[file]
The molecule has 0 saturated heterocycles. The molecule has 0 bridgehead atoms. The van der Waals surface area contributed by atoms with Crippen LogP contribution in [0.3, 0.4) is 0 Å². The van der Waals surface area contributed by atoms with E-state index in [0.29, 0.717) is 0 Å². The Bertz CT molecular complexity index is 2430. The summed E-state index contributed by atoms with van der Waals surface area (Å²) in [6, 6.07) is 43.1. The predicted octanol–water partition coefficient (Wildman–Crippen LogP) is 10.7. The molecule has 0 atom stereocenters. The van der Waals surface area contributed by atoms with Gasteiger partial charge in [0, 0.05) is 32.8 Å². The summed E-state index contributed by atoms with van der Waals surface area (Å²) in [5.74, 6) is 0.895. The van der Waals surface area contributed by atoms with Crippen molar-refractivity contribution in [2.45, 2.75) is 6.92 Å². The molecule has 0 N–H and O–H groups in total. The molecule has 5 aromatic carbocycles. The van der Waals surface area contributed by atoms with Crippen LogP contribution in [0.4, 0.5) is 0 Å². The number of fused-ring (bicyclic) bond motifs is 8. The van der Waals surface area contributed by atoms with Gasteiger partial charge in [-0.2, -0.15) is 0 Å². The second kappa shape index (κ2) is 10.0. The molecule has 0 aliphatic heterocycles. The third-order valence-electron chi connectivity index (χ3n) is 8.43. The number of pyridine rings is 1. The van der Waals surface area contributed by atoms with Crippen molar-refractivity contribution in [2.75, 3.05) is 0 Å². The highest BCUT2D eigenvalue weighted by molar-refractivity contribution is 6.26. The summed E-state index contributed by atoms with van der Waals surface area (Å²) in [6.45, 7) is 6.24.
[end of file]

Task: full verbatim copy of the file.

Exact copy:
The molecule has 0 saturated heterocycles. The molecule has 0 bridgehead atoms. The van der Waals surface area contributed by atoms with Crippen LogP contribution in [0.3, 0.4) is 0 Å². The van der Waals surface area contributed by atoms with E-state index in [0.29, 0.717) is 0 Å². The Bertz CT molecular complexity index is 2430. The summed E-state index contributed by atoms with van der Waals surface area (Å²) in [6, 6.07) is 43.1. The predicted octanol–water partition coefficient (Wildman–Crippen LogP) is 10.7. The molecule has 0 atom stereocenters. The van der Waals surface area contributed by atoms with Gasteiger partial charge in [0, 0.05) is 32.8 Å². The summed E-state index contributed by atoms with van der Waals surface area (Å²) in [5.74, 6) is 0.895. The van der Waals surface area contributed by atoms with Crippen molar-refractivity contribution in [2.45, 2.75) is 6.92 Å². The molecule has 0 N–H and O–H groups in total. The molecule has 5 aromatic carbocycles. The van der Waals surface area contributed by atoms with Crippen LogP contribution in [0.4, 0.5) is 0 Å². The number of fused-ring (bicyclic) bond motifs is 8. The van der Waals surface area contributed by atoms with Gasteiger partial charge in [-0.2, -0.15) is 0 Å². The second kappa shape index (κ2) is 10.0. The molecule has 0 aliphatic heterocycles. The third-order valence-electron chi connectivity index (χ3n) is 8.43. The number of pyridine rings is 1. The van der Waals surface area contributed by atoms with Crippen molar-refractivity contribution in [2.75, 3.05) is 0 Å². The highest BCUT2D eigenvalue weighted by molar-refractivity contribution is 6.26. The summed E-state index contributed by atoms with van der Waals surface area (Å²) in [6.45, 7) is 6.24.